Obituary: Jacqueline Henriette Pace, 93, formerly of Darien
Jacqueline Henriette Pace, a former, longtime resident of Darien and once a member of the French Resistance, passed away peacefully after a long illness Saturday, March 24, 2018 at her apartment in Stamford. She was 93.
Born March 18, 1925 in Paris, Jacqueline Gambiez survived the Great Depression and World War II as part of the rightfully dubbed “Greatest Generation.”
Upon the impending Nazi invasion of France in 1940, Jacqueline left behind her Parisian childhood to hide in the Burgundy countryside in Chatillon-sur-Seine with her mother and grandmother. (Her grandfather, who died prematurely, had been from the area, and she spent many summers there as young child.)
At the age of 15, Jacqueline joined the Resistance. She started by delivering mail to fighters hiding in the forest, and almost lost her life early in the occupation when a Nazi stopped her with her bicycle basket full of “traitor” news. Thankfully, he only wanted to help her fix her flat tire.
Jacqueline grew most valuable to the Resistance as a translator since she spoke English, German, Russian, and of course, French. Her cohorts would wake her in the middle of the night to rescue downed Allied pilots before the Nazis reached them. She helped save the lives of many including American pilot James MacGrew, who returned to Chatillon with his family years later to express their immense gratitude.
Shortly after V-E day, Jacqueline worked for the US Army until operations ceased in Oct. 1945, and met her American husband Raymond Alfred Pace at the University of Dijon. (He remained in France in Patton’s Army awaiting deployment to the Pacific theatre, which he ultimately averted thanks to the atomic bomb.) Nine months later, Jacqueline and Raymond married in Paris in June 1946.
Eventually, the newlyweds headed to the States where they earned their bachelor's degrees together from the University of Connecticut in 1952. Jacqueline, always a star student, and quite a perfectionist, graduated with the highest honors. She later earned her Masters in Gerontology from the University of Bridgeport.
Jacqueline taught French at Convent of the Sacred Heart in Noroton and Sacred Heart Academy in Stamford for more than 50 years. She earned a reputation as a demanding yet fair teacher.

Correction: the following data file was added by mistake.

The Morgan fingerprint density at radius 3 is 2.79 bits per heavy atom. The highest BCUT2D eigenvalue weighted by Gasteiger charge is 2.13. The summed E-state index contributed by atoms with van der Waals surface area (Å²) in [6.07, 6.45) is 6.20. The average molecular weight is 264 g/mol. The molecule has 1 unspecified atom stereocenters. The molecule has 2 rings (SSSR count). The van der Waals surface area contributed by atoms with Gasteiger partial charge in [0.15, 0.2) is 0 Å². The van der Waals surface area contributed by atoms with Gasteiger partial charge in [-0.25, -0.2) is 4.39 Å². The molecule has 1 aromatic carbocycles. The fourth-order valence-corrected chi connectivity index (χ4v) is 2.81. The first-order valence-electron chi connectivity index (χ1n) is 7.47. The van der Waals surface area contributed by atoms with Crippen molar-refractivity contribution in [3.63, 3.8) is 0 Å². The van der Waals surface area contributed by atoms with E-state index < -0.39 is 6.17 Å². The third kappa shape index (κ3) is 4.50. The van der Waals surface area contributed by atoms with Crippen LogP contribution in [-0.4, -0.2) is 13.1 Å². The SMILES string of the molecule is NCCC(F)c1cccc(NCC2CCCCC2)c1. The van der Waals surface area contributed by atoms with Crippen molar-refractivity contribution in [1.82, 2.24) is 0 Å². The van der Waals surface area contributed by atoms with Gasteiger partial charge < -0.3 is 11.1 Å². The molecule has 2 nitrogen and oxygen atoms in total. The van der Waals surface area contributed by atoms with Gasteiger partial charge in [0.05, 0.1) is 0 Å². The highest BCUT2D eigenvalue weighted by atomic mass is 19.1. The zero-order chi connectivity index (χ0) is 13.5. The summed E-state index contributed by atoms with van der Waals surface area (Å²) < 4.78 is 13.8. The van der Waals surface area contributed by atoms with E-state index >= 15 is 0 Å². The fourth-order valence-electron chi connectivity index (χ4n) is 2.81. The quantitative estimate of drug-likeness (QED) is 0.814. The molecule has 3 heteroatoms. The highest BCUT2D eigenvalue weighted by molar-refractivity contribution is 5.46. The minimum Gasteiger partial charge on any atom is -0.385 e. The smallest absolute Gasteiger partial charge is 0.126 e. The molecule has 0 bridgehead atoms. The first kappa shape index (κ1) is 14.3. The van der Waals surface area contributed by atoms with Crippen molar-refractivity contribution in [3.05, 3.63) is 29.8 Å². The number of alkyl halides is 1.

Her family will remember her as a woman who always strived to do the will of God, and live by the Rule of Saint Benedict, “All guests who present themselves are to be welcomed as Christ.” She prided herself in starting Darien’s Friendly Visitors Program.
Jacqueline also passionately loved France, the French language, and French culture; and she considered one of her life’s greatest accomplishments to be her steadfast sisterhood with her three childhood best friends.
The late Marcelle Anslot and Jacqueline, who met as Kindergarteners and next-door neighbors in Paris, spent countless nights hiding in their building’s cellar to escape the relentless German bombings, often communicating quietly in the dark through a single string and cups.
Marie Therese and Jacqueline, both exceptionally bright, grew close in Chatillon as the only two young girls allowed to study at the boys lycee during the war.
Germaine and Jacqueline, who used to mess about at Germain’s grandmother’s cafe across the street from Jacqueline’s flat, bonded for life after tremendous tragedy. A few days after D-Day, 30 of the town’s men, including Germaine’s fiance, fled to the forest to await weapons from the Allies. But that help arrived months too late. The Nazis surrounded the forest, starved the men out of hiding, and then, slaughtered them all.
Jacqueline named all three women godmothers to her children, and more than 80 years later, their two generations next of kin remain friends. She always took great pride in her family’s strong French connection.
Jacqueline was the wife of the late Raymond Alfred Pace for 68 years. She was also the daughter of late Madeleine Bertrand and Albert Gambiez; and niece of late Maurice Bertrand, a highly decorated World War I French biplane pilot.
Jacqueline is survived by her four children: Francine Scinto (Daniel) of Santa Ana, Calif.; Dr. Cecile Pace Windels (Rev. Dale Rosenberger) of Darien, Conn.; Christopher Pace (Melissa Duggan) of Los Angeles; and Stephan Pace (Jill Maucher) of Lake Forest, Ill.
She is survived by eight grandchildren: Madeleine Bertrand Scinto of San Francisco; Danny Scinto of Hong Kong; Stephan Scinto of Irvine, Calif., Elizabeth Pace of Los Angeles; Maggie Pace of San Francisco; Andrew Pace of Los Angeles; Katherine Thacker of Canyon Country, Calif.; and Abigail Pace of Lake Forest, Ill.
She is survived by one great-grandchild, Freya Thacker of Canyon Country, Calif.
She is also survived by her sister-in-law, Jean Scialabba of Hamden, Conn., and thirteen nieces and nephews, and their children and grandchildren.
A Mass of Christian Burial will be held on Friday, April 13, 2018 at 10:00 AM at St. John R.C. Church, 1986 Post Road, Darien. Burial will follow at St. John Cemetery, 25 Camp Ave., Darien.
Jacqueline, a devout Catholic, would want to be buried in this way, next to her husband and under a cross.
In lieu of flowers, please send donations to Catholic Relief Services, 228 W. Lexington Street, Baltimore, MD 21201-3443, phone number 877-435-7277, https://support.crs.org/donate/give, firstname.lastname@example.org, or The Nature Conservancy, Attn: Treasury 4245 N. Fairfax Drive, Suite 100 Arlington, VA 22203-1606. Include a note for Jacqueline.